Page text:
DAYTON, Ohio (WDTN) - A toddler disappeared from his mother's car in Harrison Township two weeks ago. He was found safe hours later and while deputies launched a full scale search, they did not issue an amber alert.
In light of Thursday's amber alert in Clark County, we wanted to find out why.
Ohio public safety officials and broadcasters have come up with specific criteria that need to be met before they will alert a broader area.
The abduction and murder of nine year old Amber Hagerman in 1996 inspired the creation of the Amber Alert system.
At that time, the description of her captor didn't go far or fast enough to save her, so a plan was developed to correct that.
In order to launch an Amber Alert:
- The victim must be under the age of 18
- Officers must be certain it was an abduction
- The victim must be in danger of serious harm or death
- There is enough information about the circumstance, suspect, vehicle and victim to help find the child
- It can not be a family dispute or custody issue unless the child is at risk of serious injury or death.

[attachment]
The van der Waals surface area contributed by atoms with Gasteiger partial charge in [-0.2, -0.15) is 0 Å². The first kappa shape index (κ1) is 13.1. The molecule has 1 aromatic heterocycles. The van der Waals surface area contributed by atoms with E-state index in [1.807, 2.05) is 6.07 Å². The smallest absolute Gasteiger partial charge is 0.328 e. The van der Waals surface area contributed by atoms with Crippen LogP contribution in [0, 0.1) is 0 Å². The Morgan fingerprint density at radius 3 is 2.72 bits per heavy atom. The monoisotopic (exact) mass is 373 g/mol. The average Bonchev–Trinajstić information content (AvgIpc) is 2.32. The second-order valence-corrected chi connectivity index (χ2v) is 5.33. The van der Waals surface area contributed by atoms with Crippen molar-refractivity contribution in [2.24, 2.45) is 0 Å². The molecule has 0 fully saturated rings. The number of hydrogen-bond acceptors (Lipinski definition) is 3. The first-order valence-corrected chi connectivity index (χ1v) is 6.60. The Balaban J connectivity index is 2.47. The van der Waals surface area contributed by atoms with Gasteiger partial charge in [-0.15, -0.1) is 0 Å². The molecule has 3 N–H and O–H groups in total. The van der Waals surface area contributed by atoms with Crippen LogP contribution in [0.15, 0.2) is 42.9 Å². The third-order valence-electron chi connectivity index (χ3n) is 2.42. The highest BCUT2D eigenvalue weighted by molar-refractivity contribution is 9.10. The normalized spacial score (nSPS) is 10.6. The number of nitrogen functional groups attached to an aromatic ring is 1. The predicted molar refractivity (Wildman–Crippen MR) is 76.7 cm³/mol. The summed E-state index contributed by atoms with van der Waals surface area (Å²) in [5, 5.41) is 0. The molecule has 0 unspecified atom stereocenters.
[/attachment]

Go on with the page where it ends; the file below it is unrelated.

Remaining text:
If all these criteria are met, officials will send out an urgent alert to law enforcement and to TV and radio stations.
Information will be posted on the Ohio Amber Alert website and on highway signs.
The Amber Alert Hotline will be activated to get tips to the right place quickly.
You can also set you cell phone to receive Amber Alerts automatically.
According to the National Center for Missing and Exploited Children, 58,200 are abducted by non family members every year.
It's important to note that if your child is missing, don't wait, contact police immediately, even if you don't meet these criteria.
Officers can still help.
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